Bop’s remix of Myopia is certainly a stripped back, laid back in place and pretty interesting track to listen to listening out for any little musical one shots or small loops which I can hear. Wow, wasn’t expecting that, glitchy pip popping drop with a heavy bass presence adding 8 bit noises messes with the my mind. The glitch noises continues though out the track into a ritual like phase of lyrics to being led into a false state to thinking Myopia is about to finish, however three taps of the drumsticks hits your ears as they wasn’t prepared for the drop even tho you do get a couple of seconds to brace yourself, following a rhythm section and the last vocal element before fading out. Bop’s remix of Myopia is perfect example that if using glitch techniques in tracks of any kind, can be one of the most memorable tracks audially.
Torn Apart is Hugh Hardie remix and straight away the progressive build up of suspense starts as I wasn’t expecting that to happen so soon. Vocal elements follow over the build up leading to the drop and this is the first time on this album I haven’t been impressed, maybe it’s just preference, but just feel the drum and bass elements could of been more creative, but that isn’t a knock to the production of the track; missing sparkle or element which makes the track to stand out and sometimes little equals more.

Interlude is The Erised remix and it’s certainly got influences from orchestral genre of music and it’s completely different to any of the tracks on the album so far. Firstly it’s the first female vocalist on the album and it’s certainly not your typical drum and bass track you’ll ever listen to, even going as far as leaning towards pop. The vocal is certainly is the centre piece of this track and what The Erised has done is make the vocal shine through by not adding too much of presence, leaving it to be subtle and just right.

Lynx is going to The Bank Of England and I find a high tempo and very catchy constant lead with the prominent hi hat section of the introduction overlapping vocals with certainly the British feel to it. Dark and grungy section follows and continues developing over time, breaking down into a controversial lyrical piece and then bounces back into the grungy rhythmic drum and bass elements. Nothing special here, it’s a good remix for sure, but like Hugh Hardie remix missing something for me to make it one of the stand out tracks on this remix album.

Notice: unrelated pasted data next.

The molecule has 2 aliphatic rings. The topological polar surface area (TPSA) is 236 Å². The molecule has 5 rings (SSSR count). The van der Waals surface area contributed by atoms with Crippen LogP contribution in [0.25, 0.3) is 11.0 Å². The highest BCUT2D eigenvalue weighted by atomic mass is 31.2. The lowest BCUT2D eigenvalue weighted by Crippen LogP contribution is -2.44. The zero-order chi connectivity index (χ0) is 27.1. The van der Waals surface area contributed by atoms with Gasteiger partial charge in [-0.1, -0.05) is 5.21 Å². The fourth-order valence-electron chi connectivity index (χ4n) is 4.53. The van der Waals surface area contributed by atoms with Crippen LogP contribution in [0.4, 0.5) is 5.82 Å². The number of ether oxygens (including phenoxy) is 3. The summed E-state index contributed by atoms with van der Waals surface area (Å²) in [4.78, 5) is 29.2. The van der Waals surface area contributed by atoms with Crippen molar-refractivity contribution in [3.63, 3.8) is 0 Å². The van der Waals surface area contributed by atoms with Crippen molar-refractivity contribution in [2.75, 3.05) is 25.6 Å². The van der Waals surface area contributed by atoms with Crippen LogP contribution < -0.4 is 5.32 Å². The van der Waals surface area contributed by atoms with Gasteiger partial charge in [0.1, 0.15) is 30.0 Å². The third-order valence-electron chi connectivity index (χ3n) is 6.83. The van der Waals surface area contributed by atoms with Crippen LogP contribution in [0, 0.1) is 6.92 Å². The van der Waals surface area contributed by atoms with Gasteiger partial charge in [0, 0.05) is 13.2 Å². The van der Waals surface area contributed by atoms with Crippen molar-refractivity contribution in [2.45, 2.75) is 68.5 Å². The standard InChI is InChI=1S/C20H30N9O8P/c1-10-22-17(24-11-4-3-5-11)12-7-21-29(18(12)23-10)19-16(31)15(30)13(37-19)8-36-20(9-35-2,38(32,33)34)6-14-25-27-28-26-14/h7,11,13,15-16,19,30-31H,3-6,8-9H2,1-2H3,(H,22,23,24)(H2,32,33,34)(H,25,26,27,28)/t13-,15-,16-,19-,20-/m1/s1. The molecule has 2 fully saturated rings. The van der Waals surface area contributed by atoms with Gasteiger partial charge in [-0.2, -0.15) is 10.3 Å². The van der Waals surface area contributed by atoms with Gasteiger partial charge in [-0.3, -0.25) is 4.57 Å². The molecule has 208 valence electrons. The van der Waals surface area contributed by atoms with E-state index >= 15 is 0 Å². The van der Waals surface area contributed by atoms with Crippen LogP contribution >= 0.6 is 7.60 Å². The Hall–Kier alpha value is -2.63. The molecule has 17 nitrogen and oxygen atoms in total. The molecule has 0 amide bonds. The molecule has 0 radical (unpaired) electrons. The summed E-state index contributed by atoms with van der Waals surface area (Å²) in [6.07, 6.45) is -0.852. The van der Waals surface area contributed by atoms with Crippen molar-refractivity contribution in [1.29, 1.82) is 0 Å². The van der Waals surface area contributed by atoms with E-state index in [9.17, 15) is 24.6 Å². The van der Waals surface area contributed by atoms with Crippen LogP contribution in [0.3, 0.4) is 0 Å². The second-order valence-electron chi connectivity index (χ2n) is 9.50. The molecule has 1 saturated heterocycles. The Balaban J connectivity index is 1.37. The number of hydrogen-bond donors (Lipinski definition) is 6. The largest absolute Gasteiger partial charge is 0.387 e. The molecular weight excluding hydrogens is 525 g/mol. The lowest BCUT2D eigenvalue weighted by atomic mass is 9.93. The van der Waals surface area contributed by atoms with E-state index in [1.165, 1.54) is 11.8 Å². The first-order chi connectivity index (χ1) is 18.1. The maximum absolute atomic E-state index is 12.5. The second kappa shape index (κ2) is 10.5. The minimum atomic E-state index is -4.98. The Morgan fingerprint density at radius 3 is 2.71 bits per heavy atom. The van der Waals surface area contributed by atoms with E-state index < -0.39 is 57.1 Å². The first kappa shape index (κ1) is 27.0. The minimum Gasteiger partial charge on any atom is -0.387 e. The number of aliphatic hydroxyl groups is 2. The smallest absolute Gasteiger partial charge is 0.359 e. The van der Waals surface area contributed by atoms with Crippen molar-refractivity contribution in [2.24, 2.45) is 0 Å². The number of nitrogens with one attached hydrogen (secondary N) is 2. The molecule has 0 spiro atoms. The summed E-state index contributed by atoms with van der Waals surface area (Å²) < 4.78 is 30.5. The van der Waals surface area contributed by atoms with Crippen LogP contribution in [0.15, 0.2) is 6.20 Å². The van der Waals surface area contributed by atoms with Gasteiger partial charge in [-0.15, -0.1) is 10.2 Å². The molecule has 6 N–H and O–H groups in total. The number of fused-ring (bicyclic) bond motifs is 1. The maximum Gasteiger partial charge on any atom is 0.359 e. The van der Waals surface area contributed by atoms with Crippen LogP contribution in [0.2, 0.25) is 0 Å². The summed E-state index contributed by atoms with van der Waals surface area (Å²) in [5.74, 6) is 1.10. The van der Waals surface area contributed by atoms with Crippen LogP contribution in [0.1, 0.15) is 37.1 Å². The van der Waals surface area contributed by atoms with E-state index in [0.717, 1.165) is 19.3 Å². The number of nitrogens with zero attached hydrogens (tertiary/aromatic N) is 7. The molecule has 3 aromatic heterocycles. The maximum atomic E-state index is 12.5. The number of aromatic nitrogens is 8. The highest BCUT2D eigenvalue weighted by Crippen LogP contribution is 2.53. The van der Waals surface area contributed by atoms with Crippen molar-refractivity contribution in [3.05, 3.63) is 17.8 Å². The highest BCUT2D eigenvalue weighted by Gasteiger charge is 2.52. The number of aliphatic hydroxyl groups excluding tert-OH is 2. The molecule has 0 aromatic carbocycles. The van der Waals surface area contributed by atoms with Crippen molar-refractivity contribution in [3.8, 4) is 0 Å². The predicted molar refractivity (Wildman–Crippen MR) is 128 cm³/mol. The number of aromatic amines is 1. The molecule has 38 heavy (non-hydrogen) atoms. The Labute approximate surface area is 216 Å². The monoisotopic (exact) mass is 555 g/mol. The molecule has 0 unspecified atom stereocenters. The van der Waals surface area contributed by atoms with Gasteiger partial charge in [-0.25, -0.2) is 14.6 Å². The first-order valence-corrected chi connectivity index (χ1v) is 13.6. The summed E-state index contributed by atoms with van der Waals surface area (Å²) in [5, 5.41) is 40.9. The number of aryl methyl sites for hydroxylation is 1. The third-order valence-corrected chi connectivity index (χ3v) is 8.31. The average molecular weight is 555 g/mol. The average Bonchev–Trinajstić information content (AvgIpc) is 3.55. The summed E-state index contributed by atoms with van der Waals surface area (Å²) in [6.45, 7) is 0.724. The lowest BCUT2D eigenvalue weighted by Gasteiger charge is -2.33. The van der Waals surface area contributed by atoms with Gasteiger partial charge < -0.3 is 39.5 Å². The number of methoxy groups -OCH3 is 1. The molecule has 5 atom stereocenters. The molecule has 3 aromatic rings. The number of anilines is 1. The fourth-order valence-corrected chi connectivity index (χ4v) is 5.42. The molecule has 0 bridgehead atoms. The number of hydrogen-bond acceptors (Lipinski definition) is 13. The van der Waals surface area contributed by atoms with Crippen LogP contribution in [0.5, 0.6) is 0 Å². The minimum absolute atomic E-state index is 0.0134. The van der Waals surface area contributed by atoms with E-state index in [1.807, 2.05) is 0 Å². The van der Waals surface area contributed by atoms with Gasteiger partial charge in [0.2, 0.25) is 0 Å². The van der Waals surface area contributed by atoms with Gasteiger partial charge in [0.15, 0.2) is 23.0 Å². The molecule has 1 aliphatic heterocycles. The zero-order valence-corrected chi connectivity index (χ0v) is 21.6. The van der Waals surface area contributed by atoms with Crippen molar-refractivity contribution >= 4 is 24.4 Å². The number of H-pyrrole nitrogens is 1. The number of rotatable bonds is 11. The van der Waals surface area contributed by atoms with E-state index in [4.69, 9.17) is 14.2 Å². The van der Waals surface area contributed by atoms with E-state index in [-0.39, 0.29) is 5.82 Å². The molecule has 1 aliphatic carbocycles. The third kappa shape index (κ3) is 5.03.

Danny Byrd’s remix of There Is A Price On Your Head, repetitive vocals with bollywood influences is how I would describe this track, but this leaves Danny Byrd to deliver a high quality remix, there isn’t much more I can say, but it’s a creative compliment to the album.

London Elektricity remix of Dear Future Historians starts of like it’s something from a Christmas carol, very low key and the vocal is the focal point leading up to the drop. Very uplifting feel and refreshing making the remix adding that happiness feeling with the emotional connection which this track does provides, A perfect way to finish a album, however will the last track on The Mindsweep Hospitalised can deliver.

The Appeal & The Mindsweep II is Krakatoa remix on this album and I’ve just been sent into the future 50 years, very futuristic feel to this track to the heavy metal vocal builds up to the drop which is as resonating as the vocal in the build up. As I’m listening I can really piece in my mind where every element of this track goes and how the puzzle fits together in harmony of each other. Krakatoa has certainly delivered in rounding off the album in style.

Well I hope these type of artist/label collaborations become something after listening to The Mindsweep: Hospitalised, first class remix album, but all not being first class tracks or tracks that really stand out on the album.
Enter Shikari provided Hospital Records with the outline and they certainly made it a album which drum and bass supporters globally should be adding t

REVIEW BY Z~Z